In his essay on Buddha’s miracles, Dogen never denies that they happened and he never mocks or belittles those who believe in them. It’s not clear if Dogen believed those stories himself or not. It’s quite possible he did believe that the Buddha once flew up into the sky in front of a multitude and shot water out of the bottom half of his body and fire out of the top half, to name one miracle story he references. He certainly appears to have believed that you could develop psychic powers and paranormal abilities through meditation.
Yet he takes a completely different approach to this stuff from our contemporary atheists. He allows that these kinds of miracles happen but says they are “small stuff” (shou-shou in Japanese) miracles. He urges us to be more awed and impressed by much bigger miracles.
As I said, Dogen never heard of Jesus. But I’ll assume most of you have heard more about the miracles of Jesus than about the crazy supernatural stuff the Buddha supposedly did. So I’m gonna try using Dogen’s approach as applied to Christian miracle stories.
Jesus fed a multitude with two fishes and five loaves of bread (Matt. 14: 13-21), he raised Lazarus from the dead (John 11: 1-44), and was himself raised from the dead three days after his crucifixion (Mark 16: 1-13, Luke 21: 1-53, Matt. 28: 1-8, John 20: 11-18). These are indeed great accomplishments. But they are examples of small miracles, not the great miracle.
It is only because of the great miracle that such small miracles exist. The great miracle includes small miracles, but small miracles do not know the great miracle. Small miracles are bound by time and space. They occur in one place but not in other places. The happen at one time but not at other times. They are witnessed by some people but not by others. They are believed by many people but doubted by just as many.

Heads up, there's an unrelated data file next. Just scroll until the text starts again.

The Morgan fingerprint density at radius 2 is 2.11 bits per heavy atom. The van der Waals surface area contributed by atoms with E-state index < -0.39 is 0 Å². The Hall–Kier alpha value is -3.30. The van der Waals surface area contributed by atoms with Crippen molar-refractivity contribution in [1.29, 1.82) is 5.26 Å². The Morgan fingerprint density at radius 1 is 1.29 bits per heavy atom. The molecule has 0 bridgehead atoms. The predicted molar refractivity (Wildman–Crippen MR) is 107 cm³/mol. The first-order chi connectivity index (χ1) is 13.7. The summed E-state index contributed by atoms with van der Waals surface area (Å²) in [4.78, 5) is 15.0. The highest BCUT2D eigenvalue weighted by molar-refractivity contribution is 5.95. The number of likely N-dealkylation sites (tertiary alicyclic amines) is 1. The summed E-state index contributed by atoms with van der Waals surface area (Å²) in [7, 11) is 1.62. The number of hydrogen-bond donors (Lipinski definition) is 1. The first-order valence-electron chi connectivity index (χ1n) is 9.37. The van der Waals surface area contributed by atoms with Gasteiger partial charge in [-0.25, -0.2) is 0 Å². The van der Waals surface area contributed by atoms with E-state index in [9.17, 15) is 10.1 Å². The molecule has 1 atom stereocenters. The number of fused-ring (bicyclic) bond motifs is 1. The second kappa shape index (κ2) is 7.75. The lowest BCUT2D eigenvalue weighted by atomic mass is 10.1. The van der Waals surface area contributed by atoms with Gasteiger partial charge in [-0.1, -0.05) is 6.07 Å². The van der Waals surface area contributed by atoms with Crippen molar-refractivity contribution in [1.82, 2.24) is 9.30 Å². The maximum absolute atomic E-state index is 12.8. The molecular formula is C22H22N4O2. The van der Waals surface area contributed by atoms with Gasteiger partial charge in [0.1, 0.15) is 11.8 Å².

Without the great miracle, even the most spectacular of smaller miracles could not occur. Jesus worked great wonders. But the greater wonder is that there is a world in which Jesus could have been born, that there is a universe in which that world exists, that you and I are alive to hear about his miracles. It is only the great miracle of existence itself that allows smaller miracles to occur.
That’s why we say things like, “the mystical power and wondrous function is carrying water and lugging firewood.” Your own real, three-dimensional existence with all of its joys and sorrows, its pleasures and pains, it’s spectacular times and its mundane times, that’s the most impressive miracle of all.
Whether you believe in small miracles or not doesn’t really matter. Some folks believe in them and some folks don’t. But the great miracle cannot be doubted by anyone. It exists everywhere and at all times and all places.
You can’t directly investigate small miracles that happened long ago and far away. But you can directly and immediately examine this one great miracle in detail for yourself using your own body and your own mind just as they are right here and right now.
I think if Dogen had ever been asked about Christianity, he might have responded like that.
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September 10-11, 2016 Belfast, Northern Ireland 2-Day Retreat